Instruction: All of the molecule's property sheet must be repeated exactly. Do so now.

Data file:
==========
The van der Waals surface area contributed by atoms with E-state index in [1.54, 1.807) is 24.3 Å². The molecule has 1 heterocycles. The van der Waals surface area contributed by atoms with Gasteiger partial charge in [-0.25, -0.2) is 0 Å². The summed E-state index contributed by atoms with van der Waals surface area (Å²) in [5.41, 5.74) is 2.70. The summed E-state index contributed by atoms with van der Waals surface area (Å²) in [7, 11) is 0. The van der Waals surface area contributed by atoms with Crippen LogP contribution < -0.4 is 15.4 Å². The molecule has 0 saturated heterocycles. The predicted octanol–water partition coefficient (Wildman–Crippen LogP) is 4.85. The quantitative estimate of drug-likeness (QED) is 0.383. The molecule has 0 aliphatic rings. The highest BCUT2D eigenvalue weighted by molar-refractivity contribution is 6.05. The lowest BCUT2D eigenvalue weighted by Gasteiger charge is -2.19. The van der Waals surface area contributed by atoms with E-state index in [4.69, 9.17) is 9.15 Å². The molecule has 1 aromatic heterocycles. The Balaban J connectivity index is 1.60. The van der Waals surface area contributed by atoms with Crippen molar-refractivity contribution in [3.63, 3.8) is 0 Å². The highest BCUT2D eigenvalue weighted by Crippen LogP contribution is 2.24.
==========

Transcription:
The van der Waals surface area contributed by atoms with E-state index in [1.54, 1.807) is 24.3 Å². The molecule has 1 heterocycles. The van der Waals surface area contributed by atoms with Gasteiger partial charge in [-0.25, -0.2) is 0 Å². The summed E-state index contributed by atoms with van der Waals surface area (Å²) in [5.41, 5.74) is 2.70. The summed E-state index contributed by atoms with van der Waals surface area (Å²) in [7, 11) is 0. The van der Waals surface area contributed by atoms with Crippen LogP contribution < -0.4 is 15.4 Å². The molecule has 0 saturated heterocycles. The predicted octanol–water partition coefficient (Wildman–Crippen LogP) is 4.85. The quantitative estimate of drug-likeness (QED) is 0.383. The molecule has 0 aliphatic rings. The highest BCUT2D eigenvalue weighted by molar-refractivity contribution is 6.05. The lowest BCUT2D eigenvalue weighted by Gasteiger charge is -2.19. The van der Waals surface area contributed by atoms with E-state index in [4.69, 9.17) is 9.15 Å². The molecule has 1 aromatic heterocycles. The Balaban J connectivity index is 1.60. The van der Waals surface area contributed by atoms with Crippen molar-refractivity contribution in [3.63, 3.8) is 0 Å². The highest BCUT2D eigenvalue weighted by Crippen LogP contribution is 2.24.